True, the little girls were happy and vigorous children, well looked after by his and their mutual Aunt Ginny, apparently not aware—as Philippa must have been—that they weren't receiving full value from their mother.
Scenting disapproval, his father had emphasized:
‘Oliver, tha marries who tha marries. I wed a businesswoman and knew it afore I wed her. I'd not change her.'
He'd not received full value himself, which is why the matter weighed on him; he'd been motherless with a father working long hours in the mines to keep them both—and, this was the rub, that same father often abstracted during their precious hours together. For if Andra had married a businesswoman, Makepeace had married an engineer, self taught but boiling with invention, his mind bent on lessening the dangers miners faced every day underground. But that was nature; Andra Hedley was a proper man. To be a proper woman, Makepeace Hedley had also to be a proper mother. And she was not. And now suffered because she was not.
Censorious he might be, but it was impossible for Oliver to watch, unmoved, the crucifixion of a woman who'd always been kind to him.
‘I drowned my baby,' she kept saying, ‘I drowned her and Susan.'
‘We don't know,' he kept saying in return, ‘we don't know, Missus. Let's find out afore we give way.'
In the end, he managed to reach her. His words began to penetrate the deluge of despair she was lost in and she grabbed at them as if he'd thrown her a rope.
‘Might not be that, might it?' she begged. ‘Might be something else. Could've been blown off course, couldn't they? Landed in the West Indies, maybe?'
‘Certainly they could.'
‘Who'd know?'
‘The Admiralty,' he said, firmly. ‘
Lord Percy
's a naval vessel, ain't she? The Admiralty'll know what's happened to her. I'll write this very day—'
‘No,' she said. Somehow she'd got herself in hand, even if that hand was trembling, and Oliver saw not just the acumen but the courage that had made his stepmother the woman she was. ‘No more damn letters. We'll go to the Admiralty and we'll go today. I'll get some answers out of their damn lordships or I'll know the reason why. When's the next coach to London?'
Chapter Three
THE Commission for Sick and Hurt Seamen and the Exchange of Prisoners of War, more generally known as the Sick and Hurt Office, was under the direction of the Lords of the Admiralty in London and, as such, reflected their lordships' demand for spit and polish.
The sailor who stamped along its immaculate corridors beside Diana wore dress uniform so stiff with starch and wax she decided he'd been lifted into it by traction. The waiting room he ushered her into had Caroline elegance; even the restrained sun of a muggy day coming through the windows was reflected in an oak floor lethal with over-buffing and the scent of unexpected roses, standing to attention in a centrepiece on the great walnut table, was overpowered by a smell of beeswax and turpentine.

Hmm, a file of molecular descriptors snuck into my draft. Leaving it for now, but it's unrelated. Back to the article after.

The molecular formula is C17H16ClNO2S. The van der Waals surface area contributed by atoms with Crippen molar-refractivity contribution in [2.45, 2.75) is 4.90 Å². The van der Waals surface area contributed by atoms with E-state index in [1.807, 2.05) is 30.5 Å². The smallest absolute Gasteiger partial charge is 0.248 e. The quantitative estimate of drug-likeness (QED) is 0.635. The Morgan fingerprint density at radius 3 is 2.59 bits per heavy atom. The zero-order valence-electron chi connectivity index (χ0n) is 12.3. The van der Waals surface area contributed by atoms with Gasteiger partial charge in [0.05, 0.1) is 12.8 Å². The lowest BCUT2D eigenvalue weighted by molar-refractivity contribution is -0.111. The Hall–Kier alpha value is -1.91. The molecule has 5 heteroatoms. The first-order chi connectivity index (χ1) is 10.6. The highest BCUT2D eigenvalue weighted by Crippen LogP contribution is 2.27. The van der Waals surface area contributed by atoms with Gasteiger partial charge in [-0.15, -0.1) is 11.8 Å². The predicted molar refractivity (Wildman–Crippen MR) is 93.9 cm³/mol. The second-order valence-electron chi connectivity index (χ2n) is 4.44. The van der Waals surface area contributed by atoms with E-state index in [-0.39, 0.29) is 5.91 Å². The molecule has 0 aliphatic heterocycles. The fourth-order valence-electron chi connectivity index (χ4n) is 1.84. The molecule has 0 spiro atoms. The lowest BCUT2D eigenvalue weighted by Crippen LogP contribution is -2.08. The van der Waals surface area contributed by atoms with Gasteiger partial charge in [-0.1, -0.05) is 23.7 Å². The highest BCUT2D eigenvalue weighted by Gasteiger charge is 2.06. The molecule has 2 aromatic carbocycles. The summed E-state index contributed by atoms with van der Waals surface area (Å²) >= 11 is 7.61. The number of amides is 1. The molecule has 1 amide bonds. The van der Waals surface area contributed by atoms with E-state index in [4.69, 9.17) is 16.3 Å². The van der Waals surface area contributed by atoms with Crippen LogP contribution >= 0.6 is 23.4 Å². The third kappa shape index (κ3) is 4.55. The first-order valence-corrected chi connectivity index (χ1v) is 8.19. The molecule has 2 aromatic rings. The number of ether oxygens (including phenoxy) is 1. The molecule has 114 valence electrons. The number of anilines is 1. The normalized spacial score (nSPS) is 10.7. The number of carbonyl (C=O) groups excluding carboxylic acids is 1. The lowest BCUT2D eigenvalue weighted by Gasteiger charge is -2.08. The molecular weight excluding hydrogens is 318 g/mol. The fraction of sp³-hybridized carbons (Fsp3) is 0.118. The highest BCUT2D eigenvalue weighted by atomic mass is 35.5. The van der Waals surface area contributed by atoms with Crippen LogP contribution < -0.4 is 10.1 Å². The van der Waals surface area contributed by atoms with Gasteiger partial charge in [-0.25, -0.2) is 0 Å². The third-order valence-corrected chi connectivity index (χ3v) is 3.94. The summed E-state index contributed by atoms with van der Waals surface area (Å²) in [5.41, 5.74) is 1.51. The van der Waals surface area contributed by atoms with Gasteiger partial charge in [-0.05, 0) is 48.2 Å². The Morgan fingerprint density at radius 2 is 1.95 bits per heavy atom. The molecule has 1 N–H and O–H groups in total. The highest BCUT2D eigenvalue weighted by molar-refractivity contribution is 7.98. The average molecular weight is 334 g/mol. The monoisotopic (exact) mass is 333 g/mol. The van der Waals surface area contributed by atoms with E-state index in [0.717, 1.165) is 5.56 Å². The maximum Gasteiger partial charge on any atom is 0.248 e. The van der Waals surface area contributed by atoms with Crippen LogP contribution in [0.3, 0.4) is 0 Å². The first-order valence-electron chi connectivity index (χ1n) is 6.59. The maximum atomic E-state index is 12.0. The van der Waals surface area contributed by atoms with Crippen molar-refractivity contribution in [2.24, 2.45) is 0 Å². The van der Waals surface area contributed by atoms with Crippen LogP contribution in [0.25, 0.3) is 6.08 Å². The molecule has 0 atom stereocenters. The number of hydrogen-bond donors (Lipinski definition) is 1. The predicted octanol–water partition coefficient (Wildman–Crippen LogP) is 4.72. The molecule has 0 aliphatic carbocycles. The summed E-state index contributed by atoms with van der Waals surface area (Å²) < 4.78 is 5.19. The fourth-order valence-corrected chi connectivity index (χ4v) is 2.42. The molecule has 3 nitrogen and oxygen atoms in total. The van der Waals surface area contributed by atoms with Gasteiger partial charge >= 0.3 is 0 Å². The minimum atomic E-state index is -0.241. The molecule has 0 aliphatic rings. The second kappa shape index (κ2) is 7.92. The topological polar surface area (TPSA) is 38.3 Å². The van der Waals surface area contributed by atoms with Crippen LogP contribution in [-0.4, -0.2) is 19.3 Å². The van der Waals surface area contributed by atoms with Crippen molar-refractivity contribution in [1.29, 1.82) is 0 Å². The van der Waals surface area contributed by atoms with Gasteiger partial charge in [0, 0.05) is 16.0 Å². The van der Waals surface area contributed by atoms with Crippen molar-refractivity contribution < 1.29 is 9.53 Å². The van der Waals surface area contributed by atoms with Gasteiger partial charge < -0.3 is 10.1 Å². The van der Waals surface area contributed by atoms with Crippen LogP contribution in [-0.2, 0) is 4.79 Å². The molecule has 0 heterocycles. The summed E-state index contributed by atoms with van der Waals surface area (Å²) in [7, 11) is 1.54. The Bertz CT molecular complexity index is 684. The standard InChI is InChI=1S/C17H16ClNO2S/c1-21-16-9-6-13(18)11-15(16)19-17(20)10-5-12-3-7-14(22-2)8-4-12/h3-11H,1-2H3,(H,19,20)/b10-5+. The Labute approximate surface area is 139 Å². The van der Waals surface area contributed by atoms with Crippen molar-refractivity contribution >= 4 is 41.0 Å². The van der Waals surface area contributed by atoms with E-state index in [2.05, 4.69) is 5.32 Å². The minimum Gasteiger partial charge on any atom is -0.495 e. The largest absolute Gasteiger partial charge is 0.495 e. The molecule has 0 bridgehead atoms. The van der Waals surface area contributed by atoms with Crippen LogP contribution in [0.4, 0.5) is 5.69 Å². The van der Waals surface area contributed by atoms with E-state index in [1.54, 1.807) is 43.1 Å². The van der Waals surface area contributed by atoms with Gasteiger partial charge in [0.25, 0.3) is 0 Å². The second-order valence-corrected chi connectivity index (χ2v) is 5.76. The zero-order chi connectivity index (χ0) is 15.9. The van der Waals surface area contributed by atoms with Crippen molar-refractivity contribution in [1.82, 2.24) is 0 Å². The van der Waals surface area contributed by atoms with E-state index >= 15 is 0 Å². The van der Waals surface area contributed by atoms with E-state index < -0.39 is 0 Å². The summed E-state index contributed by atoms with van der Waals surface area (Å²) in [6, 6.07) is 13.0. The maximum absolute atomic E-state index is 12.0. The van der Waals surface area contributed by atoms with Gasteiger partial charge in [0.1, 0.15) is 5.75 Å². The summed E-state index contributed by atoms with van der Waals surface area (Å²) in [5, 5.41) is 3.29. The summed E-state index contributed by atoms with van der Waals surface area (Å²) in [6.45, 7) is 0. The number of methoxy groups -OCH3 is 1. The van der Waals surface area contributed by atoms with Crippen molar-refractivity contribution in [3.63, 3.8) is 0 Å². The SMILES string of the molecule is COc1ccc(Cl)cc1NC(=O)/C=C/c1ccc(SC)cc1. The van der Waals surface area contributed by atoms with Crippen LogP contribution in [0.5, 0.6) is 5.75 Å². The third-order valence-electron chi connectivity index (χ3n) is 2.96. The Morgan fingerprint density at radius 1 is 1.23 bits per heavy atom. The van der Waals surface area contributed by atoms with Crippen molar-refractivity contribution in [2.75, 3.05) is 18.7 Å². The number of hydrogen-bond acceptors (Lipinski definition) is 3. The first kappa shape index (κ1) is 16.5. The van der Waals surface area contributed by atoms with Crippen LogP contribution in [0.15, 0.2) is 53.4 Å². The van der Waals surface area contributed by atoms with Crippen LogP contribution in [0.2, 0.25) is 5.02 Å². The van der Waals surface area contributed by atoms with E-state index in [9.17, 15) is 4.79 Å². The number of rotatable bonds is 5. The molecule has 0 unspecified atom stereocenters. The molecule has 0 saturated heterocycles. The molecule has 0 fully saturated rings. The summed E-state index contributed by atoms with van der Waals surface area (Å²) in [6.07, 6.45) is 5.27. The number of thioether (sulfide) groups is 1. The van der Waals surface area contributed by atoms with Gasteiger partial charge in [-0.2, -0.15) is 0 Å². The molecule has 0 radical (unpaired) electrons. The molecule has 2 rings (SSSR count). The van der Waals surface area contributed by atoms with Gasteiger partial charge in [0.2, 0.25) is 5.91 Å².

She was asked to wait. ‘Mr Commissioner Powell has been delayed a minute, ma'am.'
She frowned; she was not used to being kept waiting by underlings. However, she was on an adventure and she had nothing more important to do. ‘Very well.'
There were two other occupants of the room, a woman of about her own age and a young man, sitting silently on adjoining chairs at the table. The Dowager lowered her head as she passed them on her way to look out of the window. The young man acknowledged her politely, rising for a slight bow; the woman ignored her.
In one look, Diana had automatically assessed to what social order they belonged. Decent enough young man, neat, well dressed but not quite the
ton
: a professional person from the provinces. The woman was less easy to place. Good clothes, really
very
good, nice silk, but worn without care, distressing red hair escaping from a hat that didn't match the gloves. In misery, from the look of her. A wife of the mercantile class in some distress.
Below the window, in Horse Guards, a Grenadier company was parading in full battle gear to the accompaniment of drummers and fifers. From the Dowager's high viewpoint they looked like pretty squares of tin soldiers. Having attended reviews of the Earl of Stacpoole's Own Grenadiers, she could guess that under their fur mitres and carrying a weight of sixty pounds in knapsack, blanket, water flask, ammunition and weapons, they were not feeling pretty. As she watched, one of the toy soldiers fell flat, fainting, as if flicked over by an invisible child. The roar of the drill sergeant's disapproval coincided with the entry of Mr Commissioner Powell behind her.
BOOK: Taking Liberties